The Parts of a ModuleThe goal of a module is to provide the full range of information that a faculty member needs to successfully implement a teaching method. We use a structured format for modules to make it easy for faculty to browse across multiple methods. Each module has these parts:
- An overview page: The overview pages serves as a table of contents to the module. Users browse this page to decide if they want to look further. More on creating an overview page
- A What page: This page describes the teaching method and its distinguishing features. More on creating a What page
- A Why page: This page describes when and why the method is particularly effective using the educational literature. More on creating a Why page
- A How page: This page, the most popular destination describes how to use the method effectively with tips for the instructor. More on creating a How page
- A collection of examples: The examples, drawn from the discipline or school of interest to the target audience bridges between the module content and the teaching experience of the user. Examples make the module relevant and understandable while providing ideas for ways in which the instructor can use the method. Each module should have at least 10 activities associated with it More on creating activities
- A Reference Page: This page lists all references used in the module. If references are web pages or articles that are available online, please create links. For journal articles that require a subscription, link to the free abstract rather than the article itself.
- Peer Review: Once your module is ready to be published, it will be peer-reviewed. For more information, see the Module Review page.
Tips for AuthorsIn addition to the suggestions for content provided in the links above, there are a few good ideas to keep in mind across the module.
Not just your opinionPedagogic modules are pieces of scholarly work not opinion pieces. Assertions must be backed up with references or qualified as "in my experience". Links to the literature are the mechanism we use to move from anecdote to scholarship. Reviewers are instructed to look for unsubstantiated claims and missing references.
Each page is the first pageMost users enter from Google or come from an example page. They are unlikely to see your top page first and may read only one page or the pages in a random order. Make sure that a reader can tell what your page is about at a glance, can make an informed decision as to whether to read it, and can find other related pages that may be of interest.
Tired of Being ToldConsider your module as a persuasive essay. Faculty do not respond very well to "should" statements and are more likely to use your module if it works to engage and inform them rather than to direct them.
More about Module Parts
Overview of teaching method X
This page contains:
- Brief 1 to 3 sentence definition of method which may include a relevant quote. The context tag may be used to provide a box encompassing the text.
- One sentence summary of each of the remaining 5 organizing elements (what is, why use, how to, examples, and references) and include links to each one of these elements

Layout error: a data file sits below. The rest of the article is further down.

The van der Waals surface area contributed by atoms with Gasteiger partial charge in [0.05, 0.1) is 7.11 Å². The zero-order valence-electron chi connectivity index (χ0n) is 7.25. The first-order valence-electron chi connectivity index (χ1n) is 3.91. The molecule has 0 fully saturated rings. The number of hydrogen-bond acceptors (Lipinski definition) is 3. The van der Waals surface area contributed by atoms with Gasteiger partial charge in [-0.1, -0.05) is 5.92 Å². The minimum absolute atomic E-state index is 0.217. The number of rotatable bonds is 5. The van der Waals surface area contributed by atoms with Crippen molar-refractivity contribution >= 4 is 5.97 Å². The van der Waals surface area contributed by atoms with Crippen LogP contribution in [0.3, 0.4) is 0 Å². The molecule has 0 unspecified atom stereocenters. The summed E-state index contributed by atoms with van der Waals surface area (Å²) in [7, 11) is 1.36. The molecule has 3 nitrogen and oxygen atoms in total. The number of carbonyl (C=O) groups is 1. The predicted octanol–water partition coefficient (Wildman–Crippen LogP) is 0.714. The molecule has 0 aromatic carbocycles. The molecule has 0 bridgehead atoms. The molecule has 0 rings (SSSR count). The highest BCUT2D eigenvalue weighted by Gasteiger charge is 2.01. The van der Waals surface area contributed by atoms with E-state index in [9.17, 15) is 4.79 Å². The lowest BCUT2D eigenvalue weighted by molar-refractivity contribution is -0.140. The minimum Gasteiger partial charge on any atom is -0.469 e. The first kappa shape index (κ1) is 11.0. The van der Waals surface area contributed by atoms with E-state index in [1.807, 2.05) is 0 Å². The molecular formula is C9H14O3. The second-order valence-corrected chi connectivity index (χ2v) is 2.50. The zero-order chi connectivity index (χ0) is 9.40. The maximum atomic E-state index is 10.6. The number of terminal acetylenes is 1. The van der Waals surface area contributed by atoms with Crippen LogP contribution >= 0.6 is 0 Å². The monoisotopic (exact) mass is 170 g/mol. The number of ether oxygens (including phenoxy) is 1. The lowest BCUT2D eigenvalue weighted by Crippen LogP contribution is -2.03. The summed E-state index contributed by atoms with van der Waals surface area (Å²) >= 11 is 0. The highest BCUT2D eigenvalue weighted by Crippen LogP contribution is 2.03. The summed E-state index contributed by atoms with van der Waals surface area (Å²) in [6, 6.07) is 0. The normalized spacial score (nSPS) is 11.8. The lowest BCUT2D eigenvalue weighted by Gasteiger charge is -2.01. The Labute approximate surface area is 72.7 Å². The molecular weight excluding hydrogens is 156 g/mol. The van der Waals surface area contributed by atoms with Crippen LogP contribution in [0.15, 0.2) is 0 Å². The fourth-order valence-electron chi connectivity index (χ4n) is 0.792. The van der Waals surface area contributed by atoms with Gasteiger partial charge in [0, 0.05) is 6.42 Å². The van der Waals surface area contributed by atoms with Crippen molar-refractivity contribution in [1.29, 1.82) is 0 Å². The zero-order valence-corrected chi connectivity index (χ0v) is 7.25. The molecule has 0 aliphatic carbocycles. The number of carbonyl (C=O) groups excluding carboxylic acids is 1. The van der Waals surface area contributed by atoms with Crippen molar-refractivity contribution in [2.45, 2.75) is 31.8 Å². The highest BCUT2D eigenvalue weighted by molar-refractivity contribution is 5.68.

What is X
This page contains description of teaching method that answers question such as:
- What differentiates this teaching method?
- What is the preferred class size?
- What is the preferred environment?
- Are there any required resources or technology (or other traits of a logistical nature)?
Why use X?
This page provides answers to questions such as:
- What are potential learning outcomes?
- What is potential for assessment?
- What does current research say in relation to this method?
How to use X?
This section can be very prescriptive and include things such as:
- Step-by-step instructions
- List of challenges
- Tips for first time use
- Classroom management
- Suggestions for types of content best suited for this method
Activities using X
Ideally, each teaching method should have 10 activities or examples that give a range of ideas for using the method for the given discipline. Use the example template within the CMS mini-collection to ensure that the activities and examples can be found by users through the search engine. Each field within the template should be complete even if the content is redundant with associated Word and PDF files. The user should be able, at a glance, to get the idea of the activity and how easily it will be for them to adapt to their own class.
The example should contain all materials needed to execute the activity (e.g. handouts - but not wet chemicals). In addition, all the instruction the faculty member needs to execute the activity well should either be provided or referenced. So for example, if the activity includes a think pair share, link to information on how to do a think pair share well. In some examples, you may need to include information on how to lead the discussion. If the example requires knowing something special that is specific to the example to execute it with success, include it as part of the example pages, e.g. typical errors, places discussion often goes astray, and so on. Read more about creating activities.